Whether a worker is classified as an employee or an independent contractor can have a significant effect on a person’s take home pay, as well as his or her entitlement to certain rights and benefits.  For example, pursuant to the Fair Labor Standards Act (FLSA), non-exempt employees are entitled to be paid at least minimum wage and receive overtime compensation at the rate of one and one-half times the standard rate of pay for all time spent working in excess of 40 hours in any one work week.   Alternatively, independent contractors are not entitled to receive overtime compensation regardless or how many hours worked, and do not receive many of the benefits that come with employment.

Recently in a victory for Uber drivers, a California court has determined that these drivers should be classified as employees rather than independent contractors, similar to taxi cab or pizza delivery drivers.  The court determined that because her work was “integral to” the company’s business, the company should pay her expenses.

The ruling stated Defendants are in business to provide transportation services to passengers,” Plaintiff did the actual transporting of those passengers. Without drivers such as plaintiff, defendants’ business would not exist.”

This ruling has the potential to affect a significant number of workers, with more than 1 million drivers used the app world wide, and hundreds of thousands throughout the United States.  Legal observers note that this case could have a large impact on the ride sharing business as it is one of the first decisions applying the traditional “employee v. independent contractor” test to a company of this size, growth and consequence.

In this instance, the driver was seeking employment status in order to obtain reimbursement for expenses.  The court relied on earlier rulings involving the status of cab drivers, and noted that “by obtaining the clients in need of the service and providing the workers to conduct it, defendants retains all necessary control over the operation as a whole.”  This creates a “presumption of employment” unless Uber can prove otherwise.

For more information, or if you have questions please contact the experienced Atlanta wage and hour lawyers at The Buckley Law Firm, LLP.

Many companies have taken to the practice of providing their employees cell phones. This practice can blur the line between work hours and off hours, and raise legal questions concerning the right to overtime compensation.

Several currently pending lawsuits are based on the premise that companies expect employees to work unpaid and off hours via iPhones, BlackBerrys or other digital devices, and that workers are not compensated for all their time spent. Pursuant to the Fair Labor Standards Act (FLSA), non-exempt workers must be compensated for all time worked, including overtime pay at a rate of one and one-half their standard rate of pay. With the upcoming changes to federal labor regulations, many more workers may be able to rightfully claim that they are entitled to overtime pay.

Currently, about 44% of Internet users regularly performed some job tasks outside the workplace last year, 35% said it increased the number of hours they work.

Federal rules currently state that workers earning more than $455 a week, or $23,660 a year, may not be eligible for overtime pay. New rules coming from the Labor Department as early as this summer will likely raise the salary floor and entitle millions more Americans to earn overtime pay.

While many people making $30,000 aren’t doing jobs that require them to have remote access, if you increase that to $55,000 it will include a significant number of workers who are used to – and expected to use -remote access.

For more information or if you believe that you have not been paid all the compensation you are entitled to, especially as the result of having to put in after-hours work on your smart-phone, please contact the experienced Atlanta wage and hour lawyers at The Buckley Law Firm, LLP for an immediate consultation.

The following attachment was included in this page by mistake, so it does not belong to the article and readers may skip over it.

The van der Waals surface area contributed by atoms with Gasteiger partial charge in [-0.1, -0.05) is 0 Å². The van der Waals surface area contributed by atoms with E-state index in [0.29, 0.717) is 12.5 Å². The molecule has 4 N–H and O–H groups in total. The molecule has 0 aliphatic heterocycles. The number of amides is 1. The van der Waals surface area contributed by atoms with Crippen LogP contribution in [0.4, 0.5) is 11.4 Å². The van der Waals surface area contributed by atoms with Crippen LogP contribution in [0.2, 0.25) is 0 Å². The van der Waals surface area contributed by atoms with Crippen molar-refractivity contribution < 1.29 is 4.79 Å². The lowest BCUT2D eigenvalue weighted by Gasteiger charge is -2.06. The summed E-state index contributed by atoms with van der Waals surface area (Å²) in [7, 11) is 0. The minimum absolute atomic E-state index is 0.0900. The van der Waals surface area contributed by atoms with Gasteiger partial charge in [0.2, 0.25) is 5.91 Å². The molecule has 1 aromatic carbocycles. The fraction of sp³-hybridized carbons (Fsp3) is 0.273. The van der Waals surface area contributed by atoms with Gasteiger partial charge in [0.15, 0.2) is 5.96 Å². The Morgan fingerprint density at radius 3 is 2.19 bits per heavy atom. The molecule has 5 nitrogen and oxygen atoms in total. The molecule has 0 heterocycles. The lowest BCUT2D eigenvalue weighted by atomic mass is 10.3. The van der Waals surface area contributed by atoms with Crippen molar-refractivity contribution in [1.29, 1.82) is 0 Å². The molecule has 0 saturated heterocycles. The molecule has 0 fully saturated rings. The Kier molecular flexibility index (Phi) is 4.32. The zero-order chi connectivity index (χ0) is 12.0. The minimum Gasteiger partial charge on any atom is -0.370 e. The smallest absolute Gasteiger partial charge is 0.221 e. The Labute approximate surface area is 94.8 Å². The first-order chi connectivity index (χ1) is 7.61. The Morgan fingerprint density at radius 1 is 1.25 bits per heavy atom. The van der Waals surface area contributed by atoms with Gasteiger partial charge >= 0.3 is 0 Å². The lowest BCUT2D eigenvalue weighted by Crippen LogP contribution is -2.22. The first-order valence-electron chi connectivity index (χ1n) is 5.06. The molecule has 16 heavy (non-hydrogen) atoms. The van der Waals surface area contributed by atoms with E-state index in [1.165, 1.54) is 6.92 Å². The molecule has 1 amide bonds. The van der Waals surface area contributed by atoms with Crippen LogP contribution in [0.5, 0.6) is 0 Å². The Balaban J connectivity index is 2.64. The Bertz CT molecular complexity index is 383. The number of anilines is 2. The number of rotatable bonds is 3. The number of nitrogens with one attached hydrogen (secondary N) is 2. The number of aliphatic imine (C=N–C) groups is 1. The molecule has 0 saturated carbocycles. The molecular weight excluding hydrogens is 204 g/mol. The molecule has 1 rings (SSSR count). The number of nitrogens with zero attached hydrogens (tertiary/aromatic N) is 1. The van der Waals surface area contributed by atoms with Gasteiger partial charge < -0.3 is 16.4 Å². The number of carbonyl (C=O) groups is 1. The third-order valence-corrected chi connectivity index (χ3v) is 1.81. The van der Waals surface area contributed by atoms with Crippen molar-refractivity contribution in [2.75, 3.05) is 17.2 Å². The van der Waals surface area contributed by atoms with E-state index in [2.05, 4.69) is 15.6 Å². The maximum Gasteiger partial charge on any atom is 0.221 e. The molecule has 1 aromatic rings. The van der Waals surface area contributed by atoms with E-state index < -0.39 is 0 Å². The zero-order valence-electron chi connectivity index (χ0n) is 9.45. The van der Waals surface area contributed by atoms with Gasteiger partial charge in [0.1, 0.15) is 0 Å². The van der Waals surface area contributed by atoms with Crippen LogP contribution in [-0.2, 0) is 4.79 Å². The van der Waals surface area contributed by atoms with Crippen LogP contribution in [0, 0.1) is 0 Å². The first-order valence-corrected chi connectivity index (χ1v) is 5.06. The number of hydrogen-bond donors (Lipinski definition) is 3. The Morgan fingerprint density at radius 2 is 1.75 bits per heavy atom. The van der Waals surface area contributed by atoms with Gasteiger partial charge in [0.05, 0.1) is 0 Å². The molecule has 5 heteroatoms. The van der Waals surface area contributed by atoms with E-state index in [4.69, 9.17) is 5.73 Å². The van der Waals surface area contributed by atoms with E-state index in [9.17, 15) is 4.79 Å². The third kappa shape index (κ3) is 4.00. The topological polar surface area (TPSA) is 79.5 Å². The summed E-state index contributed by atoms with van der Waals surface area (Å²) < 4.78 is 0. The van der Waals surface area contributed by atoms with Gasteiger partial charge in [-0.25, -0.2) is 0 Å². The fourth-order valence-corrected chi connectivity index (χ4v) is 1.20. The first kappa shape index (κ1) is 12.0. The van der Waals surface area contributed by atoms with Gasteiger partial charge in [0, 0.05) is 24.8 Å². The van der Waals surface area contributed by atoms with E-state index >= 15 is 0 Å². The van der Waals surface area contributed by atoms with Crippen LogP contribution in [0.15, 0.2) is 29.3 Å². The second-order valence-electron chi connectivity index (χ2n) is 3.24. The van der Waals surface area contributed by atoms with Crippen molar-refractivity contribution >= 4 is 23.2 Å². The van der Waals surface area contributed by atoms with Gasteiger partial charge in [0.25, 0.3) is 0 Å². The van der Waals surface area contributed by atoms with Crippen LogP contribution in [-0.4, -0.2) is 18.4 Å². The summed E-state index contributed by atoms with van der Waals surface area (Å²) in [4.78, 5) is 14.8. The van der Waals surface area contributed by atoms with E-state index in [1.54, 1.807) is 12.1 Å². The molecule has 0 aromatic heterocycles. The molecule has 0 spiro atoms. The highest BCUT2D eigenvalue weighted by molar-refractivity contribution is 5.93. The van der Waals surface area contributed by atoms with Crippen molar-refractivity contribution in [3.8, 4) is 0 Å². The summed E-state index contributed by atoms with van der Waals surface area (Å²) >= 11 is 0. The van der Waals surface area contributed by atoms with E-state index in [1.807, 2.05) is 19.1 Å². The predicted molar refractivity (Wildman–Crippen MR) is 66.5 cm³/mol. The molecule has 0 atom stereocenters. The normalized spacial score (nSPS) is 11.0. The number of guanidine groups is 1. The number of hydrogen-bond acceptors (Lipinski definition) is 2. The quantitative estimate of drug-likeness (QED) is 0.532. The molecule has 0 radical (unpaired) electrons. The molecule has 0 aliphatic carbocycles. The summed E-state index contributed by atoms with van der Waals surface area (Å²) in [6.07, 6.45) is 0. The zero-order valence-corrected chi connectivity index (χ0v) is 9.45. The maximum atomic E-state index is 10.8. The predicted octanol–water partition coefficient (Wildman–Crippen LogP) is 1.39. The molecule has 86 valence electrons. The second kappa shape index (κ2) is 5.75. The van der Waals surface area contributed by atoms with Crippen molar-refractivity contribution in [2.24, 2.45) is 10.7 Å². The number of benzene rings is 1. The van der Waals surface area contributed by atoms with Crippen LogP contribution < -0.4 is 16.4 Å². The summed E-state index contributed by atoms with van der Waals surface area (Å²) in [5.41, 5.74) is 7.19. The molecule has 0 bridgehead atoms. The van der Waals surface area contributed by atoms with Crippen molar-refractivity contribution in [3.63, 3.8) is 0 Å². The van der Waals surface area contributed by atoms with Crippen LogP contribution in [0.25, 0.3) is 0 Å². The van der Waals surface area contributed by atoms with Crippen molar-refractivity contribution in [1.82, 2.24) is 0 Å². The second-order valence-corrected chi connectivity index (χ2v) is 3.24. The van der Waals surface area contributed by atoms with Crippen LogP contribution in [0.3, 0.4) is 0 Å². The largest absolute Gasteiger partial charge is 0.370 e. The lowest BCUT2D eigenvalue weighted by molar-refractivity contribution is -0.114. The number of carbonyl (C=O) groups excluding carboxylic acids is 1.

The Department of Labor will soon be issuing a new proposal concerning overtime pay with many observers believing that the salary threshold will be raised. Currently, workers are only guaranteed time and a half if you earn less than $455 a week ($23,660) a year.   Many think that this limit will be increased to somewhere between $42,000 to $52,000.

Depending on the make up of the ultimate proposal, raising of this threshold may affect you in several different ways.

First, you may be entitled to overtime compensation.   Currently workers who are paid more than $23,660 and perform certain managerial duties may be considered “exempt” from overtime pay. If the salary threshold is raised, more workers will be considered non-exempt and entitled to compensation at one and one-half times their hourly wage.

Additionally, you may get a slight raise. This may happen if your employer prefers to pay you a little more instead of having to pay overtime.

Your employer may also reduce the number of hours you work. If you typically work more than 40 hours in a work week, but don’t get paid overtime, once the proposed rule is adopted, you may be required to work less so that your employer can avoid the overtime pay requirement.

Alternatively, you may have your base pay lowered to offset the amount you will be earning in overtime pay.

If your employer fails to pay you overtime and you are not exempt – either now or when the new proposal is enacted, you may have an FLSA claim. For more information, or if you believe you have not been paid the compensation you deserve, please contact the experienced Georgia wage and hour lawyers at The Buckley Law Firm, LLP for an immediate consultation.

The Fair Labor Standards Act (FLSA) applies to nearly all workers in the United States and provides certain basic protections and guidelines. Among these are the guarantee that workers earn at least minimum wage and that all non-exempt employees earn overtime compensation at a rate of one and one –half times their standard rate of pay for all hours worked in excess of 40 in any workweek.

However, workers who are exempt are not entitled to earn overtime pay regardless of the number of hours worked. Currently the federal minimum wage is set at $7.25 an hour, however several states and cities around the country have begun raising the minimum wage in response to grassroots campaigns.